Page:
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Women & men differ in heart disease traits and treatment

The researchers focused on data from 10,500 of the patients who underwent coronary angiography. This approach, common in the U.S. but less common in other countries, sends a tiny tube called a catheter into the groin, up through a patient's arteries and into the vessels surrounding the heart. The catheter releases dye that's visible on X-ray images -- allowing doctors to see blood vessels and determine if they might be blocked or narrowed.

The extent of blockage, called stenosis, is classified according to the percentage of the vessel's cross-section that has been filled by plaque or clots lining or clinging to the vessel's inner walls. For the study, patients were considered to have mild stenosis if less than 50 percent of a major blood vessel's cross-section was blocked, and to have coronary artery disease if they had a 50 percent or greater blockage in at least one major vessel.

The study also looked at the levels of certain enzymes that can be measured in the blood to determine if a heart attack really occurred. Women in the study tended to be older and to have more health problems than the men, but their rate of cardiac enzyme release was about the same.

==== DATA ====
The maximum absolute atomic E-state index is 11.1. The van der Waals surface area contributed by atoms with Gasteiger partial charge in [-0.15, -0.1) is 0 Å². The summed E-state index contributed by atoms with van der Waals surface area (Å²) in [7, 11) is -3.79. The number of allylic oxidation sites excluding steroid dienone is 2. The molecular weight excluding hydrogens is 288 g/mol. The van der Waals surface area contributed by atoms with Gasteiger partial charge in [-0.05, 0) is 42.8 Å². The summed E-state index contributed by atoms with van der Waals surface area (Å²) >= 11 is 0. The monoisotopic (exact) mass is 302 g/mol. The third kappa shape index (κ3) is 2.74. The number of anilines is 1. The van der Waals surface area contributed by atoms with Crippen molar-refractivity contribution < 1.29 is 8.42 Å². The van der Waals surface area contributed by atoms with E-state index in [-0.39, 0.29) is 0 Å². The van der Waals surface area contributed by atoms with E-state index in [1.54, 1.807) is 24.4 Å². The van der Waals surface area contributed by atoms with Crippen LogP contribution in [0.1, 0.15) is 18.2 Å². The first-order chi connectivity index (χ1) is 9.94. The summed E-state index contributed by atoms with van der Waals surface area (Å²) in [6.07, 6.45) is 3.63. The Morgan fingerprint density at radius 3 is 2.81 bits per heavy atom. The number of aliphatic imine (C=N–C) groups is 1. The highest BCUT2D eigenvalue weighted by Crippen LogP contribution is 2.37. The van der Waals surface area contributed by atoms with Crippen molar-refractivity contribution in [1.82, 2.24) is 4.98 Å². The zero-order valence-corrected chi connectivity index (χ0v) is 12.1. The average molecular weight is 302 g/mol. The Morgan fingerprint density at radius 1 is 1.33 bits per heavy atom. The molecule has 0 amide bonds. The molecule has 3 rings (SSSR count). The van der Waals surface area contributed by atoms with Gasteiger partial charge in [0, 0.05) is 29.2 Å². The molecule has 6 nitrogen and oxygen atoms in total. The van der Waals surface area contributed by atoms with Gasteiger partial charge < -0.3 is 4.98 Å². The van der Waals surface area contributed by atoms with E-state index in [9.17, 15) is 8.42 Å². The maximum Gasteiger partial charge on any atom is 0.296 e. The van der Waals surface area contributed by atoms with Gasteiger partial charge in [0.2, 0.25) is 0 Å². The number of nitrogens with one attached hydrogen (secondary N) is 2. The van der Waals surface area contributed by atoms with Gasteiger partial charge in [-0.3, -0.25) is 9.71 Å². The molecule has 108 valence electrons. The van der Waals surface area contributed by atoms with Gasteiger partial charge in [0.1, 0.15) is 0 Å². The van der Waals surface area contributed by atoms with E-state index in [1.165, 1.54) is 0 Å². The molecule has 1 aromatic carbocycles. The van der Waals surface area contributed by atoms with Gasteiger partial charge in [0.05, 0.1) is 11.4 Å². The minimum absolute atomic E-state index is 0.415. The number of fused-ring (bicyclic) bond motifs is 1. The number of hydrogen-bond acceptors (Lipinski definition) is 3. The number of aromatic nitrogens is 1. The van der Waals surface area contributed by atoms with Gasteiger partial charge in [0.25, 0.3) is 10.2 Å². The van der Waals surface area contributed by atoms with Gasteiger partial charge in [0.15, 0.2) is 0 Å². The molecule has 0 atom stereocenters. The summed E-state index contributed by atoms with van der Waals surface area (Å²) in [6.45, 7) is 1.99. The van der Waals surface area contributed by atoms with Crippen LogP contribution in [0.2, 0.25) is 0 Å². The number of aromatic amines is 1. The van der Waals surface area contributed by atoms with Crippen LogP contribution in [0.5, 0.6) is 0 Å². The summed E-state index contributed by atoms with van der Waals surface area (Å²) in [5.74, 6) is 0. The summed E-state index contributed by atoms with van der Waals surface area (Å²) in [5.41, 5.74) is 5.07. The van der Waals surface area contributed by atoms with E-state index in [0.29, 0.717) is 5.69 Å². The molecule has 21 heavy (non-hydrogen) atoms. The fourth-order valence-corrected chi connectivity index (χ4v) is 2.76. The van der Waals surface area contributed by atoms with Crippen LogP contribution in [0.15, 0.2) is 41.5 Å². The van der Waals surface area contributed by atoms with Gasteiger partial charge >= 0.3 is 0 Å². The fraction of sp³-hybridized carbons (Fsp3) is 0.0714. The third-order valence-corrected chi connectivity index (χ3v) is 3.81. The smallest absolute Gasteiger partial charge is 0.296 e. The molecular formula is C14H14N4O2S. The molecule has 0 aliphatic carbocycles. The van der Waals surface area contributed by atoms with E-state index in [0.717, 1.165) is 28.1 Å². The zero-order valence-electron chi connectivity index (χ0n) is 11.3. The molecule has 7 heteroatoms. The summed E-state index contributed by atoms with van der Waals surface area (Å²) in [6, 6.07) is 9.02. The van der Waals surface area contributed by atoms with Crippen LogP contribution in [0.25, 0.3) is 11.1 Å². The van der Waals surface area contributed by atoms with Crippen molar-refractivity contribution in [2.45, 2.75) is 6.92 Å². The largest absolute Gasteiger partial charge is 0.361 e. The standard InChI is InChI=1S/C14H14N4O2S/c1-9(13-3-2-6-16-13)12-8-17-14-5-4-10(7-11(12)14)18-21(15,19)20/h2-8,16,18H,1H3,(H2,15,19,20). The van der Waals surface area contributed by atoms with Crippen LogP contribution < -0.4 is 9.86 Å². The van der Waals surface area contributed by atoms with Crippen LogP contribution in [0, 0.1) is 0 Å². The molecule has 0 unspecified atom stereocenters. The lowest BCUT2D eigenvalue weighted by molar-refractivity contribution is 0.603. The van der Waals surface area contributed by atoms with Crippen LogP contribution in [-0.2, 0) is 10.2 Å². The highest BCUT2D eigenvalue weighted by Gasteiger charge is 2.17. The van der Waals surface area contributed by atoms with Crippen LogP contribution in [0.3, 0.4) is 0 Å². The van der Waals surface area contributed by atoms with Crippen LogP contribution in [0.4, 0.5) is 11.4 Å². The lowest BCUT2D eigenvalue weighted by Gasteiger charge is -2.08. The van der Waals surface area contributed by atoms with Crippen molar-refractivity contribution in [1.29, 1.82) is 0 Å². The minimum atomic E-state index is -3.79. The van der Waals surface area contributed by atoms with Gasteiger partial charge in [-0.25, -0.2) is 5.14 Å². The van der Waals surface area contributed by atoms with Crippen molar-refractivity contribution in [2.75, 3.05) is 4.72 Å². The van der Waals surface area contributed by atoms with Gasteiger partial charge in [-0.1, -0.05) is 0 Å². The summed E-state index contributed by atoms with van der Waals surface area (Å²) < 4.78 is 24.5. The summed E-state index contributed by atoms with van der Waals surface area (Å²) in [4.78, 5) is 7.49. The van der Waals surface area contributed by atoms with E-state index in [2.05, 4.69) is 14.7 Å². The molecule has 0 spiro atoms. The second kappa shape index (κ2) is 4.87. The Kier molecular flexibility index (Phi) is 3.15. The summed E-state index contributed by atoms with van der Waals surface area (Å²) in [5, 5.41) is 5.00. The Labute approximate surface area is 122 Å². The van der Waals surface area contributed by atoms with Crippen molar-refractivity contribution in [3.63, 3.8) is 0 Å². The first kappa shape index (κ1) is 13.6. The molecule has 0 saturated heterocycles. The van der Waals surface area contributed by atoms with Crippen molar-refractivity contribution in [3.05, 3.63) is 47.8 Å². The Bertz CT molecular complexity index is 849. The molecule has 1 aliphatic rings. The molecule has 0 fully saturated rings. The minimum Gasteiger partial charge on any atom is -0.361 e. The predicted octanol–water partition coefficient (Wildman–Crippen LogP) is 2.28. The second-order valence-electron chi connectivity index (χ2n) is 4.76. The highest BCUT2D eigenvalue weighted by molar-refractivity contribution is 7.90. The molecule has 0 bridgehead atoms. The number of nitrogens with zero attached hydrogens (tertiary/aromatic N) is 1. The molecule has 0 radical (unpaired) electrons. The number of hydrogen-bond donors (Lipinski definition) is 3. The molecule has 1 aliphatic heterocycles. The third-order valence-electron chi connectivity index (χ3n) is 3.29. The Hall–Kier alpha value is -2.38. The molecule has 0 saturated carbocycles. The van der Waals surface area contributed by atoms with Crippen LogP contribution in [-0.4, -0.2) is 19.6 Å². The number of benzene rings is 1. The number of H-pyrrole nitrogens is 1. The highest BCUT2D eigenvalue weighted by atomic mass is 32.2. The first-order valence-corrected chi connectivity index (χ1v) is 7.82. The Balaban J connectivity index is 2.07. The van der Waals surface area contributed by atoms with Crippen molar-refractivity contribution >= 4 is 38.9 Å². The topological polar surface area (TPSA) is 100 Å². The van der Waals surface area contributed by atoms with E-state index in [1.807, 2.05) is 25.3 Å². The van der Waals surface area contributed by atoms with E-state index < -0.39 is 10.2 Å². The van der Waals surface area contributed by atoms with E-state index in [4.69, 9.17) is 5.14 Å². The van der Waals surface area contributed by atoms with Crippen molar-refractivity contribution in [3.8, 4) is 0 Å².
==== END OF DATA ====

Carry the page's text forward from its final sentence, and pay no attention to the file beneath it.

Despite similar rates of enzyme release, women were more than twice as likely as men to have normal or mild stenosis evident on their angiograms.

"This lack of clear evidence of blockage, even in the presence of elevated enzyme levels and a positive stress test, may be what causes so many doctors to scratch their heads about female patients with chest pain," says Eagle.

Women were also statistically less likely than men to undergo percutaneous intervention (PCI) such as angioplasty, or bypass surgery. This may make sense in light of the fact that they were less likely to have severe obstructive blockages on their angiograms the kinds of blockages targeted by such therapies. Not surprisingly, women also had a lower rate of previous PCI or bypa
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Contact: Kara Gavin
kegavin@umich.edu
734-764-2220
University of Michigan Health System
9-Nov-2003


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